No matter what your personal views are on the subject, if you’re going to wear lycra when you’re out for a cycle, people are probably going to laugh in your face.

Just because you don’t care about that fact doesn’t mean that you should ignore the rules of road cycling fashion though. Of which, there are many. Of course, it's good to do whatever the hell you want, and at the end of the day you should be comfortable, but most people will want to look good on the bike, and for a lot of people, looking good on the bike means feeling good on the bike too. You can fit in that many more turns when you know you're looking stylish while you do it.

So how exactly do you do that? Well for one, don't let whoever the hell designed the Colombian cycling team's outfit above design your kit. Or else it'll end up looking like - well, we all know what it looks like.

Moving swiftly on.

These are rules that you can only learn through time spent in the two-wheeled community, or by getting on first-name terms with the staff at the local bike shop of course.

> How to dress mountain biking

If you’ve still not managed to master the fashion faux pas of the bike world though, fear not, because here’s our crash course in what not to wear when you’re out on two wheels. It could just save you from losing your dignity...

1) Complete Mismatch Between Team Kit and Bike

The recent rise in cycling has been driven by the MAMILs (middle-aged men in Lycra), who seem to have decided that cycling is the new golf.

These guys are going out and buying the first shiny bike they set their eyes on. That usually means something in carbon fibre with a four-figure price tag.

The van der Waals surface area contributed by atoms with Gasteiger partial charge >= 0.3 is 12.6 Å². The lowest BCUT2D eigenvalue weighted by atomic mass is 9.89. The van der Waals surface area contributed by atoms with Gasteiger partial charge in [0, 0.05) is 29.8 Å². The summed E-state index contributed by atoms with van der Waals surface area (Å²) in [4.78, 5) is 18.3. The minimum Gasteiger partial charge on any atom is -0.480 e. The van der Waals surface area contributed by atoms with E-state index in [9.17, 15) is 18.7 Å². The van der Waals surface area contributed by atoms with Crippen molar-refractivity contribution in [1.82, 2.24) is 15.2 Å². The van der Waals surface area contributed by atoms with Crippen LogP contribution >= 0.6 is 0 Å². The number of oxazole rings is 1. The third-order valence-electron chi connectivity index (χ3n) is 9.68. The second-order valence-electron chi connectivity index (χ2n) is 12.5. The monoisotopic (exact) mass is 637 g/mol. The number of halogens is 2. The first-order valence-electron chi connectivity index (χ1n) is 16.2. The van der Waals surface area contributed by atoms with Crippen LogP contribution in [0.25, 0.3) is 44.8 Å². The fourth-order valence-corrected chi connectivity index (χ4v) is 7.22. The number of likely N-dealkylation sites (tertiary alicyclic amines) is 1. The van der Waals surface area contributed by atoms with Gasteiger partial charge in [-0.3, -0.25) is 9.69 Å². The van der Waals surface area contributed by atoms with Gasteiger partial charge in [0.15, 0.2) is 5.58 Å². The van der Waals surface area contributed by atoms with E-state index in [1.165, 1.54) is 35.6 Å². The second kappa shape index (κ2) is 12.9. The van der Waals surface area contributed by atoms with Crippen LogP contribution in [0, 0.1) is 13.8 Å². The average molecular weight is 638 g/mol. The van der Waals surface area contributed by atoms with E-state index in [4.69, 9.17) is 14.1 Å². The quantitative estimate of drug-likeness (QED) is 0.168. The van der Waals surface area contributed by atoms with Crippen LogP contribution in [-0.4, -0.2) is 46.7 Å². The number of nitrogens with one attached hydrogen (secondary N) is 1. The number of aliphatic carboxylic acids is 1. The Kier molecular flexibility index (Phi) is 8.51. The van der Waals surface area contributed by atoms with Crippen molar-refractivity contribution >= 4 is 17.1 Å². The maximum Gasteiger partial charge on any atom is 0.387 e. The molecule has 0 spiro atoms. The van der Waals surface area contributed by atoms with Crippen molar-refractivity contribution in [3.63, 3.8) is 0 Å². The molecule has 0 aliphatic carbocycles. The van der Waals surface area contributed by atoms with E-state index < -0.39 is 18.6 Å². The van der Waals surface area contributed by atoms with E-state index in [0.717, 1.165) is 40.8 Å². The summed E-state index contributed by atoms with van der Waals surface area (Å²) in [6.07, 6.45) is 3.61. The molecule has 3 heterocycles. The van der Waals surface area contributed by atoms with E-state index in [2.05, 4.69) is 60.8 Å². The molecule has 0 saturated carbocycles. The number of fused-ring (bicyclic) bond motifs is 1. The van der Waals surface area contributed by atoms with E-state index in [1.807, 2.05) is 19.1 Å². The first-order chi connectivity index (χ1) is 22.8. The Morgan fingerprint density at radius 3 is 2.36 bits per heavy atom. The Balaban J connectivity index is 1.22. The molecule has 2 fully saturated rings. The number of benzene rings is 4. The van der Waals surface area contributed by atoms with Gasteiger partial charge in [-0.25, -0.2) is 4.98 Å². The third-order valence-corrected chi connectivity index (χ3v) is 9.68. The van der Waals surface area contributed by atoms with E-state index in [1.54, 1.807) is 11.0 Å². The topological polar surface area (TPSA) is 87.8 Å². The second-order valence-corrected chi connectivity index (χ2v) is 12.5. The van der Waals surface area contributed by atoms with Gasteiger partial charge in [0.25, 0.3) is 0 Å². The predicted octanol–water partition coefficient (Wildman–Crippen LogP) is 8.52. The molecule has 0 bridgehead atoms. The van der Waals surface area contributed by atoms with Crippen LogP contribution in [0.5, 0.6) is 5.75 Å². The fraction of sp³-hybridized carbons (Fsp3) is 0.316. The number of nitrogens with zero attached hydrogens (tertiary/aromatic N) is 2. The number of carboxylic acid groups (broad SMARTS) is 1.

Photo: Shutterstock

Next, the MAMIL tends to go home and start watching the Classics and Grand Tours on TV, subsequently deciding that they must find a way to let everyone know they’ve been cheering for Bradley Wiggins or Mark Cavendish.

To do this, the MAMIL will purchase the appropriate full team issue kit. Unfortunately, Wiggo and the rest of Team Sky ride Pinarello bikes, while our hapless wannabes ride anything but. They won’t be aware of this, but regular roadies will scorn them for such a crass mismatching of bike and kit.

2) Wearing Underwear Under Lycra

Photo: Shutterstock

This is the one that every newbie road rider is guilty of. When people first take up road cycling, there seems to be a real reluctance to embrace the culture and go commando.

It could be modesty, it could be the belief that the extra layer of fabric will mean increased comfort, or it could simply be down to ignorance or utter fear. Telling someone to get their pants off is not the sort of thing you can easily say to a stranger after all.

The thing is that this is not simply a style issue either, even though the visible outline of a pair of saggy Y-fronts under Lycra shorts is undeniably offensive. Ditching the pants and wearing well-designed shorts with a good padded insert will make a word of difference to on-bike comfort.